NPR : News

Filed Under:

IRS Officials On Hot Seat

Both the former IRS commissioner who was in charge when the agency singled out some conservative groups for extra scrutiny and the man who replaced him will be appearing at a Senate Finance Committee hearing Tuesday morning.

Douglas Shulman, an appointee of President George W. Bush who left the IRS last November, and acting commissioner Steven Miller (who is losing his job because of the scandal) are due at the 10 a.m. ET hearing.

Also set to testify: J. Russell George, the Treasury Department's inspector general for tax administration, who reported last week on the "inappropriate" criteria that some IRS personnel used when considering the applications for tax-exempt status from groups who identified themselves as "tea party" or "patriot" organizations.

On Friday, Miller told a House committee that "foolish mistakes were made by people trying to be more efficient in their workload selection." He insisted the actions were not partisan. Republican lawmakers did not buy his explanation. Democrats, while expressing outrage over the singling out of some groups, tried to make the case that because the extra scrutiny began in 2010 — when Bush-appointee Shulman was running the IRS — partisanship was not a factor.

Tuesday's hearing will be Shulman's first opportunity to address the scandal in public. We'll watch for news from the hearing and update.

Related post: Turnabout Is Fair Play: Senators Have Many Questions For IRS.

Update at 11:15 a.m. ET. Our Headline On The Hearing:

'I Was Dismayed' To Learn What Agency Did, Ex-IRS Chief Says.

Update at 10:15 a.m. ET: The hearing has begun and is being webcast here.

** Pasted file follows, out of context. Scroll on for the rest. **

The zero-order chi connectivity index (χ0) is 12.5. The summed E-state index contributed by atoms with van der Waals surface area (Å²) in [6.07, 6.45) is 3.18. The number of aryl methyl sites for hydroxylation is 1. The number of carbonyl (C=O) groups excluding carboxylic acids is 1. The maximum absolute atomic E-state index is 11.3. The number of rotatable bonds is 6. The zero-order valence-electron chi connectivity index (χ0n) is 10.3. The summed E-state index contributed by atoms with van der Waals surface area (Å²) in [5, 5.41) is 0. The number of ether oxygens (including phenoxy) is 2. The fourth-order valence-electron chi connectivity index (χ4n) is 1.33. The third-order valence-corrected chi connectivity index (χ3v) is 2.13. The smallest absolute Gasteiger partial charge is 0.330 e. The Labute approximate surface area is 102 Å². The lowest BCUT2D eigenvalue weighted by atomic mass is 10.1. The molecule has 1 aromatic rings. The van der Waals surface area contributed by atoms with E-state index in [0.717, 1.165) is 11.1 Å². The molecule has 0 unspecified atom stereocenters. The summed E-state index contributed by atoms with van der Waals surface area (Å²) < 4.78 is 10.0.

Copyright 2013 NPR. To see more, visit http://www.npr.org/.

NPR

A Love Letter To Literature: Reading Gabo In 'The Paris Review'

Gabriel Garcia Marquez died Thursday. It would be hard to overstate the importance of his novels, but author Gustavo Arellano recommends getting to know him in a different medium.
NPR

In The Land Of Razor Clams, Dinner Hides Deep Within The Sand

Clam digging satisfies that primeval urge to go out into nature and find free food. And inveterate Washington state clam diggers admit they compete to get their daily limit of 15 clams.
NPR

Are Democrats Trying To Energize The Base With The Race Card?

Top Democrats have said recently that some GOP opposition to President Obama and his agenda is based on race. It's an explosive message that might drive Democratic voters to the polls.
NPR

Should College Dropouts Be Honored By Their Alma Maters?

From a Top Gun sequel starring drones to Howard University's pick of Puff Daddy as its commencement speaker, the Barbershop guys weigh in on the week's news.

Leave a Comment

Help keep the conversation civil. Please refer to our Terms of Use and Code of Conduct before posting your comments.